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Am J Clin Nutr. 2015 Jan;101(1):135-43. doi: 10.3945/ajcn.114.095026. Epub 2014 Nov 26.

Habitual sleep duration is associated with BMI and macronutrient intake and may be modified by CLOCK genetic variants.

Author information

1
From the Nutrition and Genomics Laboratory (HSD, CES, KR, and JMO), Nutritional Epidemiology Laboratory (PFJ), and Cardiovascular Nutrition Laboratory (SL-F), Jean Mayer U.S. Department of Agriculture Human Nutrition Research Center on Aging at Tufts University, Boston, MA; the Department of Mathematics, Computer Science, and Cooperative Engineering, University of St. Thomas, Houston, TX (JLF); the Translational Gerontology Branch (TT and LF) and Laboratory of Neurogenetics (DGH), National Institute on Aging, Baltimore, MD; the Divisions of Sleep and Circadian Disorders (BEC, DJG, RS, and FAJLS) and Cardiovascular Medicine and Channing Division of Network Medicine (DM), Brigham and Women's Hospital, Boston, MA; the Divisions of Sleep Medicine (BEC, DJG, and FAJLS) and Cardiovascular Medicine and Channing Division of Network Medicine (DM), Harvard Medical School, Boston, MA; the Sleep Disorders Center, VA Boston Healthcare System, Boston, MA (DJG); the Department of Nutrition, Harvard School of Public Health, Boston, MA (AH and DM); the Center for Human Genetic Research and Department of Anesthesia, Critical Care and Pain Medicine, Massachusetts General Hospital and Harvard Medical School, Boston, MA (RS); the Departments of Mental Health and Substance Abuse Services (LK and TP) and Chronic Disease Prevention (M-MP, MP, ASH, VS, and JGE) and National Institute for Health and Welfare (THL), Helsinki, Finland; the Cardiovascular Health Research Unit (TMB, RNL, and BMP), Departments of Medicine (TMB, RNL, BMP, and SAG), Biostatistics (TMB and WCJ), and Epidemiology and Health Services (BMP), Computational Medicine Core (SAG), Center for Lung Biology (SAG), and University of Washington Medicine Sleep Center (SAG), University of Washington, Seattle, WA; The Novo Nordisk Foundation Center for Basic Metabolic Research (AJ, NG, TH, and OP) and Department of Clinical Medicine (AL), Faculty of Health and Medical Sciences, University of Copenhagen, Copenhagen, Denmark; the USDA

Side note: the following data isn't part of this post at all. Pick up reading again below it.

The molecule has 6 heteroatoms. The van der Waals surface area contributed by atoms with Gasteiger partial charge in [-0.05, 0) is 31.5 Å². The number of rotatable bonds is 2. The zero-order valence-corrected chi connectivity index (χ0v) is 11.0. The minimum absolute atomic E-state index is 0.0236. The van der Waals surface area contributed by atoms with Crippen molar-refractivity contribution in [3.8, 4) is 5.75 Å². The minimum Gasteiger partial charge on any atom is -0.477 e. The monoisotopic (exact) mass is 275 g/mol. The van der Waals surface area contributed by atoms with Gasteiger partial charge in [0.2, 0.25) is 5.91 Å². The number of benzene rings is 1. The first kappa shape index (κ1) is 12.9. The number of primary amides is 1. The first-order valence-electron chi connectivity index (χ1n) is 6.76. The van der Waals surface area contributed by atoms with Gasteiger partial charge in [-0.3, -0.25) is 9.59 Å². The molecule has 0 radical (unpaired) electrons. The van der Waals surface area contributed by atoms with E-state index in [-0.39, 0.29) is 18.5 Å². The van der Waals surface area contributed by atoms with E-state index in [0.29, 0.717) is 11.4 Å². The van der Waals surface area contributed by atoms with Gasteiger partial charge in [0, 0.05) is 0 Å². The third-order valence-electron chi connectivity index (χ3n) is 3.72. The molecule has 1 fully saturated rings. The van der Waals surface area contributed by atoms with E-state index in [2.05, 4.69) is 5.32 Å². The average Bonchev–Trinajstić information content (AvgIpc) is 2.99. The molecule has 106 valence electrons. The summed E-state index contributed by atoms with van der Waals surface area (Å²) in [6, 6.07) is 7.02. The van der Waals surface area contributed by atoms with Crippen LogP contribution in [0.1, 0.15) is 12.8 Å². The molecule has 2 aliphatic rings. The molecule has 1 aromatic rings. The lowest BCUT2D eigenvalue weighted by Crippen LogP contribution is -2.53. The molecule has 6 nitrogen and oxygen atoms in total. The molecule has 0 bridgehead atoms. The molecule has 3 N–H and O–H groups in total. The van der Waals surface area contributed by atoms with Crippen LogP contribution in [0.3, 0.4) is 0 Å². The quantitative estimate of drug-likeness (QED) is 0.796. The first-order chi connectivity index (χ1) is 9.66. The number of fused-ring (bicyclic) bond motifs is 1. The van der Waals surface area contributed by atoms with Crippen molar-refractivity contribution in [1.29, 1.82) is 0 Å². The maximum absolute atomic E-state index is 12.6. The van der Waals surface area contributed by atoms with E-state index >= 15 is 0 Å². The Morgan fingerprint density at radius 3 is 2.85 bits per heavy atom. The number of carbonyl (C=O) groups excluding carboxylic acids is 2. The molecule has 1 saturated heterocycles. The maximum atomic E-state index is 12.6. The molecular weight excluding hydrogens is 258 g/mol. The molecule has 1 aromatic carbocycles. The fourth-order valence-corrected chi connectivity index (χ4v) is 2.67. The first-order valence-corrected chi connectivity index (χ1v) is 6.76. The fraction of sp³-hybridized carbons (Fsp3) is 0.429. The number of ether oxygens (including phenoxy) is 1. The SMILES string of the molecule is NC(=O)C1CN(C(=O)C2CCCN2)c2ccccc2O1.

Abstract

BACKGROUND:

Short sleep duration has been associated with greater risks of obesity, hypertension, diabetes, and cardiovascular disease. Also, common genetic variants in the human Circadian Locomotor Output Cycles Kaput (CLOCK) show associations with ghrelin and total energy intake.

OBJECTIVES:

We examined associations between habitual sleep duration, body mass index (BMI), and macronutrient intake and assessed whether CLOCK variants modify these associations.

DESIGN:

We conducted inverse-variance weighted, fixed-effect meta-analyses of results of adjusted associations of sleep duration and BMI and macronutrient intake as percentages of total energy as well as interactions with CLOCK variants from 9 cohort studies including up to 14,906 participants of European descent from the Cohorts for Heart and Aging Research in Genomic Epidemiology Consortium.

RESULTS:

We observed a significant association between sleep duration and lower BMI (β ± SE = 0.16 ± 0.04, P < 0.0001) in the overall sample; however, associations between sleep duration and relative macronutrient intake were evident in age- and sex-stratified analyses only. We observed a significant association between sleep duration and lower saturated fatty acid intake in younger (aged 20-64 y) adults (men: 0.11 ± 0.06%, P = 0.03; women: 0.10 ± 0.05%, P = 0.04) and with lower carbohydrate (-0.31 ± 0.12%, P < 0.01), higher total fat (0.18 ± 0.09%, P = 0.05), and higher PUFA (0.05 ± 0.02%, P = 0.02) intakes in older (aged 65-80 y) women. In addition, the following 2 nominally significant interactions were observed: between sleep duration and rs12649507 on PUFA intake and between sleep duration and rs6858749 on protein intake.

CONCLUSIONS:

Our results indicate that longer habitual sleep duration is associated with lower BMI and age- and sex-specific favorable dietary behaviors. Differences in the relative intake of specific macronutrients associated with short sleep duration could, at least in part, explain previously reported associations between short sleep duration and chronic metabolic abnormalities. In addition, the influence of obesity-associated CLOCK variants on the association between sleep duration and macronutrient intake suggests that longer habitual sleep duration could ameliorate the genetic predisposition to obesity via a favorable dietary profile.

TRIAL REGISTRATION:

ClinicalTrials.gov NCT00005121 NCT00005133 NCT00005487 NCT00289237 NCT01331512.

KEYWORDS:

CLOCK; circadian rhythm; dietary intake; gene-environment; interaction; sleep duration

PMID:
25527757
PMCID:
PMC4266883
DOI:
10.3945/ajcn.114.095026
[Indexed for MEDLINE]
Free PMC Article

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